…and why it’s critical to achieving more business.
We see this a lot, especially with companies that sell to other businesses, but also with colleges and universities. We scratch our heads and wonder why some marketers pursue a mindset that is flat-out counterproductive towards the goal of winning new business.
We’re talking about sales that are a lot more complicated than selecting a brand of toothpaste or even buying a car. Sales cycles can be long and may involve multiple people on the buyer’s side. If the sale happens, it’s generally a “considered purchase” based on numerous thoughts, ample amounts of research, competitive assessments and finally, negotiation. Examples include everything from purchasing a major IT solution to selecting a college or university to attend.
Many articles have been written about the “buyer’s journey.” The focus of this article is on the seller’s behavior and how it should mesh with that flow.
Sellers believe in their product and their organization, often fervently. “If only a prospect would listen to our story, watch our demo and read up on our customer case studies,” thinks the seller, “then they would almost always decide in our favor.”
Marketers are under pressure from senior management to generate leads, but not just any leads. “We don’t want to waste our time on tire-kickers, we want sales-ready leads,” says Management. So, marketers try to compress the entire selling cycle into one or two brief encounters, especially when the interactions happen on the website. This approach is based on two major misperceptions:
1. All Online Leads Are Sales-Ready
The first problem evolves from the requirement that all leads generated be sales-ready. For example, the boss wants 30 questions on the lead form. If Ms. Prospect doesn’t answer all 30, then no whitepaper for her! This results in a tiny conversion rate, which then triggers internal arguments about why the lead generation program is costing a lot of money but not producing nearly enough leads.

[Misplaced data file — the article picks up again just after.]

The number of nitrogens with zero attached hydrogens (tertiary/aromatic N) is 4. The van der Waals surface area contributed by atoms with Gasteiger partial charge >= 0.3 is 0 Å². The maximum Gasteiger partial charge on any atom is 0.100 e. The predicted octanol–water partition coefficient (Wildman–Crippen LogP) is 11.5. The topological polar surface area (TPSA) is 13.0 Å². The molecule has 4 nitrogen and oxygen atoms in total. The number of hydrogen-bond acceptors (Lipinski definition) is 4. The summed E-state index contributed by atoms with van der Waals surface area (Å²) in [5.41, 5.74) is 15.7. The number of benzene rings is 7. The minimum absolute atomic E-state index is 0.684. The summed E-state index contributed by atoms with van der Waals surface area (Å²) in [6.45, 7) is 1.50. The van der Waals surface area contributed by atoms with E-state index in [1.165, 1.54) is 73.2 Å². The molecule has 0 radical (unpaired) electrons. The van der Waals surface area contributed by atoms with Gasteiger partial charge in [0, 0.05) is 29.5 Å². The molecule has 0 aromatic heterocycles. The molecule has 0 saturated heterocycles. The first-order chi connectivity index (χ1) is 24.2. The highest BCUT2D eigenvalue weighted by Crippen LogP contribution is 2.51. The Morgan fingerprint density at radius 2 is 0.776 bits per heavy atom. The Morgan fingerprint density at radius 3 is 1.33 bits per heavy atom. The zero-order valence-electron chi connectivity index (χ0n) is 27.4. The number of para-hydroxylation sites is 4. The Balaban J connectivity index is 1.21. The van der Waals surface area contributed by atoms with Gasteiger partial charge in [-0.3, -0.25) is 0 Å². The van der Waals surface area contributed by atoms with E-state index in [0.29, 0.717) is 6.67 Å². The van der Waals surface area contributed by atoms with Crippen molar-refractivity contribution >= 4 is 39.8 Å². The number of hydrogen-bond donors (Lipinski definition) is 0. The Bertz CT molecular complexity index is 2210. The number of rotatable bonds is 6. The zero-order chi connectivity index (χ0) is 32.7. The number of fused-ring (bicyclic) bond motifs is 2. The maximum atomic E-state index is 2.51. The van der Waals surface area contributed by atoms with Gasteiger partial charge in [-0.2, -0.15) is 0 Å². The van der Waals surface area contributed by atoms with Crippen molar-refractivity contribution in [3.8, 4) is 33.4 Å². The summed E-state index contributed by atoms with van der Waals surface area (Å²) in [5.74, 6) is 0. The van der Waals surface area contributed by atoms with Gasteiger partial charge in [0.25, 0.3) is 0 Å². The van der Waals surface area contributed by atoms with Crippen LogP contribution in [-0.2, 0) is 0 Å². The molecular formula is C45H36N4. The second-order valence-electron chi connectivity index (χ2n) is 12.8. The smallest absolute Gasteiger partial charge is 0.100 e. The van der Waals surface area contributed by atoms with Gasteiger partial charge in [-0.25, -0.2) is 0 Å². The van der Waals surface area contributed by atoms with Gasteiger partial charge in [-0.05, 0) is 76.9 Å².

As a way to avoid this issue, many lead capture and marketing automation platforms are supporting progressive data gathering. As an example, on the first encounter, the prospect need only supply a name and an email address. They get a follow-up email with an enticing offer. For that, they need to supply a phone number. Slowly, through mutual reciprocity, you can build trust and a relationship. Just like in real life!
If the prospect wants to move through the process more quickly, you should be able to accommodate that too. Your phone number and email address should be right there, on the bottom of every web page and email.
2. The More Information, The Better
The second mistake we see involves information overload. If someone expresses some level of interest, for example, by requesting information or registering for a webinar, do you throw everything but the kitchen sink at them? Do they get inundated with emails, newsletters, case studies, and a series of phone calls from inside sales people?
Sure, all that information is carefully put together and nicely packaged. It might be useful and exactly what the lead was looking for, but this buying experience is like bringing home a week’s worth of groceries and then trying to eat it all in one go. No matter how good the food is, you’ll get indigestion.
Much better to provide small servings, especially if it leaves your prospect wanting a bit more each time.
In life, it takes time and multiple encounters to build a trusting relationship. Building a pipeline of solid, committed prospects is really not much different. With some careful forethought and proper planning, you can create a simple online sales funnel that will ultimately generate more revenue.